Cooked foods are much more kind and gentle to the intestinal wall. Raw food, being much higher in indigestible fiber, may offer cleansing benefits, but Ayurveda set their sights on the health, function and the integrity of the intestinal skin. The intestinal skin, much like the three little bears, cannot be too dry, too wet, irritated or mucousy––it has to be just right. When the intestinal skin is balanced, the beneficial microbes proliferate and the lymph that drains the intestines will function optimally to deliver nutrients and remove toxins. Cooked foods that have not been damaged by high heat and overcooking are easier to digest and more gentle to the intestinal skin.
In cases of inflammatory bowel conditions for example, the very first dietary recommendation that is made, almost by default, is to stop eating raw food. While they are very cleansing, they are rough on the intestinal wall. A cleansing diet is not a sustainable diet.
New research suggests that the environment of the intestines and the microbes change with each season, supporting the more efficient digestion of seasonal foods. Microbes that can digest denser, higher fat, higher protein foods flourish in the winter along with greater microbial diversity for a stronger and more diverse immune response that is much needed in the winter. In the summer, a less diverse set of microbes flourish to help break down more starchy and cellulose-rich foods. (11)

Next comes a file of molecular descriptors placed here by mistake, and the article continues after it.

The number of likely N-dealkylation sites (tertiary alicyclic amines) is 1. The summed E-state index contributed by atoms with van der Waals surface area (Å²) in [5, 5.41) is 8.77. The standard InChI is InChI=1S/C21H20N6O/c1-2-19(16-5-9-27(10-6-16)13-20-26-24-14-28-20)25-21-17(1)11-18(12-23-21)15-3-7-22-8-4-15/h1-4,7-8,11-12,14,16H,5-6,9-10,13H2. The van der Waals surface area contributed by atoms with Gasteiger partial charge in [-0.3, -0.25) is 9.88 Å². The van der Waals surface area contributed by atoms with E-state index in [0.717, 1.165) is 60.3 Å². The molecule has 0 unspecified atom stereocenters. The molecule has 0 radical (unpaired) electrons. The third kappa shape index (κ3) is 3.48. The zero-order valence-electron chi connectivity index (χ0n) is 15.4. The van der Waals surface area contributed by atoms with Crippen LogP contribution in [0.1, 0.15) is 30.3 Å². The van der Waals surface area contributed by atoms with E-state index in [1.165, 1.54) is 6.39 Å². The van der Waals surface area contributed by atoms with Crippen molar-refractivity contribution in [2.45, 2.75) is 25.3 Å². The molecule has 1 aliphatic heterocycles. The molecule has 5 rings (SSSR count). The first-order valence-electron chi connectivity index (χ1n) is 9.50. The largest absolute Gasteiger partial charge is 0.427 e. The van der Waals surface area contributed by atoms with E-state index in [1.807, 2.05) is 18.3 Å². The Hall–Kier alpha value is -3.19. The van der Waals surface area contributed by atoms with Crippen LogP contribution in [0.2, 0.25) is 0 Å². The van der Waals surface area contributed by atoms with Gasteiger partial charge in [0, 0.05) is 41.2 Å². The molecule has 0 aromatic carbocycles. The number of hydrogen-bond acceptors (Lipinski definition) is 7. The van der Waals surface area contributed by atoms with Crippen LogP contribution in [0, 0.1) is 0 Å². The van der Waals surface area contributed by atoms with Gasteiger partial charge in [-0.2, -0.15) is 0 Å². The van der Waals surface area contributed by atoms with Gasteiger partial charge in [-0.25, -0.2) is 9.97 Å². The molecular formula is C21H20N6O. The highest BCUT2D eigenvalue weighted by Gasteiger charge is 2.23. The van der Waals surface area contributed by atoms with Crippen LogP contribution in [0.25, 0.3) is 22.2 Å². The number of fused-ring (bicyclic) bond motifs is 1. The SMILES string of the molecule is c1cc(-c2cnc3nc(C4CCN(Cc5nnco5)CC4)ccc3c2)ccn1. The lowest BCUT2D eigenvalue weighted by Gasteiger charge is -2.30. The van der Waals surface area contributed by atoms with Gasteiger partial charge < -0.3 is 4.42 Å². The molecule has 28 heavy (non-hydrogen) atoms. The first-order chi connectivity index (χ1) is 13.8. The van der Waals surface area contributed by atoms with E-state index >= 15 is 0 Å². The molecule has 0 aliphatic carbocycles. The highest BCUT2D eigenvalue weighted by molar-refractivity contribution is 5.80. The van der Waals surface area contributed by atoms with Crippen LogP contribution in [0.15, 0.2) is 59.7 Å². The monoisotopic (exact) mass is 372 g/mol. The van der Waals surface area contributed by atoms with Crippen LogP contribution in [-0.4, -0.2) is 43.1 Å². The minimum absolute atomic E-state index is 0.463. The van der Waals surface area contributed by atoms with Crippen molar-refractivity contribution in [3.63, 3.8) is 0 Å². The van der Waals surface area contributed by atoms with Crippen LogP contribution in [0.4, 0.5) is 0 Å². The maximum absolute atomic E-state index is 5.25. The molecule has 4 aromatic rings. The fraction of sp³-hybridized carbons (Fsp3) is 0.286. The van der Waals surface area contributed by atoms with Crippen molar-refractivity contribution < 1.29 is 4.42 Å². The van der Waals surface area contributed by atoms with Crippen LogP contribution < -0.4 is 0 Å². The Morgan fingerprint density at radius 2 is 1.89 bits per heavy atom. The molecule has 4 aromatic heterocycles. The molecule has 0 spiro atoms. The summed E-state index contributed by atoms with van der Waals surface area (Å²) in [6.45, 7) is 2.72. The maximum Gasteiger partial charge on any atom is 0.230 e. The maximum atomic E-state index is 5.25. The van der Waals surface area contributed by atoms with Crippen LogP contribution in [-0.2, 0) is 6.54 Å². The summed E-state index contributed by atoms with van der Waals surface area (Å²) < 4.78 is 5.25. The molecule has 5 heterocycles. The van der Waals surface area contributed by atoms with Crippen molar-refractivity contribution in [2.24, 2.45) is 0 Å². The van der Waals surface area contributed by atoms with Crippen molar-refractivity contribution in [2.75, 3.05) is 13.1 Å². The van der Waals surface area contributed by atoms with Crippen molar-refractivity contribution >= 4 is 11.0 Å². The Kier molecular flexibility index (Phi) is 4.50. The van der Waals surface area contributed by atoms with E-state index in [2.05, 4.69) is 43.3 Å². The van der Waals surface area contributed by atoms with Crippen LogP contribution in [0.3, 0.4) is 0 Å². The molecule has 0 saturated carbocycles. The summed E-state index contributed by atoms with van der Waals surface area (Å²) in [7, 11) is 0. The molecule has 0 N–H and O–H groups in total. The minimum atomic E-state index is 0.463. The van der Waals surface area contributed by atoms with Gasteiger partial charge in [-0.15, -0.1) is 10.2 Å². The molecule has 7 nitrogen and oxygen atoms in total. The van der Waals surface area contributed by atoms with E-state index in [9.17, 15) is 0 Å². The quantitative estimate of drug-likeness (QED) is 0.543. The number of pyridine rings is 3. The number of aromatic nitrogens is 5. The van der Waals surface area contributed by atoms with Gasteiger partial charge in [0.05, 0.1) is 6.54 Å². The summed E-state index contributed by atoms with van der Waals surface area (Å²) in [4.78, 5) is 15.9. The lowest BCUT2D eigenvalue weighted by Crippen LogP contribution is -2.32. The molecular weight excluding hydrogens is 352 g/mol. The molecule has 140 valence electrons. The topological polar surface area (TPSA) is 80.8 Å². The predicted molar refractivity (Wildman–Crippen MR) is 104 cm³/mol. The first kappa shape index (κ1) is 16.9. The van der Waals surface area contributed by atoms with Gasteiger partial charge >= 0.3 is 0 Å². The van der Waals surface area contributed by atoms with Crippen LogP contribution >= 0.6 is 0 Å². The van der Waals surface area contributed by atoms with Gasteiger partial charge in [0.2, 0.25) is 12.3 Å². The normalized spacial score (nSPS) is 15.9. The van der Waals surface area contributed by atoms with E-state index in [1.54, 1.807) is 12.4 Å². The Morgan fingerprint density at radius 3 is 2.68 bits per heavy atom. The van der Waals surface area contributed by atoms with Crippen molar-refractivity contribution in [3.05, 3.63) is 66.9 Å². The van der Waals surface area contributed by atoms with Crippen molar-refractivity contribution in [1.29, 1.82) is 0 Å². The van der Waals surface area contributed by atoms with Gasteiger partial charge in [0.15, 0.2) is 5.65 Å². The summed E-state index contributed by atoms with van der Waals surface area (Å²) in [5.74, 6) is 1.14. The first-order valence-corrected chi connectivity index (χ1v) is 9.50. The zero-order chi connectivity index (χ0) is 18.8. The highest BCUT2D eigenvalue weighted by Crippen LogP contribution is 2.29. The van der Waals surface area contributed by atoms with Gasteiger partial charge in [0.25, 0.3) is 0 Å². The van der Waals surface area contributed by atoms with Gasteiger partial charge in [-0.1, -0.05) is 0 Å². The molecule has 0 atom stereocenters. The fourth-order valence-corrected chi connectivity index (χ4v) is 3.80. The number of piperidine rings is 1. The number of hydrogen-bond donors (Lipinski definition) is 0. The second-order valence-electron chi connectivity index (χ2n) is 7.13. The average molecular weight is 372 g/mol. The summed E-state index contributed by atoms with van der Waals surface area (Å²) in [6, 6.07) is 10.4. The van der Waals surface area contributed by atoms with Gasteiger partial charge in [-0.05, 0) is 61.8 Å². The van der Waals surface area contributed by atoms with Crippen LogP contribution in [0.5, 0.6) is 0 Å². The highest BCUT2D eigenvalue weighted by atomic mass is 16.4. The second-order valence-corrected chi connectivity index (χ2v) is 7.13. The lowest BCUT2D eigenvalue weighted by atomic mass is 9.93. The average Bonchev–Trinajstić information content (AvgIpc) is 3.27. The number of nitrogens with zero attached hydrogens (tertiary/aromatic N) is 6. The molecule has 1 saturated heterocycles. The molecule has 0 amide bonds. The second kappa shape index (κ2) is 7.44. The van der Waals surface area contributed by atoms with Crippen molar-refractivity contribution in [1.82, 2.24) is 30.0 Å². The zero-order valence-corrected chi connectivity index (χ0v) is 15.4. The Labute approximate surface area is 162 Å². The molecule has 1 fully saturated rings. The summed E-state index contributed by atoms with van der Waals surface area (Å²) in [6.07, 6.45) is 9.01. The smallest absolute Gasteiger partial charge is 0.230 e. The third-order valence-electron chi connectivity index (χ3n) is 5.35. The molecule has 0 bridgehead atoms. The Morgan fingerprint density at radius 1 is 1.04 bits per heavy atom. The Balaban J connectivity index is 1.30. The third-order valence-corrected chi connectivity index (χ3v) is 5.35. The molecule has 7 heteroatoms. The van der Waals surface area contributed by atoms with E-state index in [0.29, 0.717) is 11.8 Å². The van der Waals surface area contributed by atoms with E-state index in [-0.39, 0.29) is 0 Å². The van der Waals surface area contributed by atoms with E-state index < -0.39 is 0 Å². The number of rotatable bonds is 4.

This research suggests that the microbiome is shifting from season to season, and that raw fruits and veggies would be more appropriate in the summer rather than in the winter. That said, Ayurveda still contends that slowly cooked foods at lower temperatures is most beneficial for the body’s ability to maintain optimal health. More cooked foods in the winter and, depending on the constitution and digestive strength, raw foods are fine in the summer.
In the end, cooked foods are easier to break down, more nurturing for the intestinal wall and, in most cases, they deliver similar amounts of nutrients compared to a totally raw food diet.
Here are some basic veggie-eating rules to follow: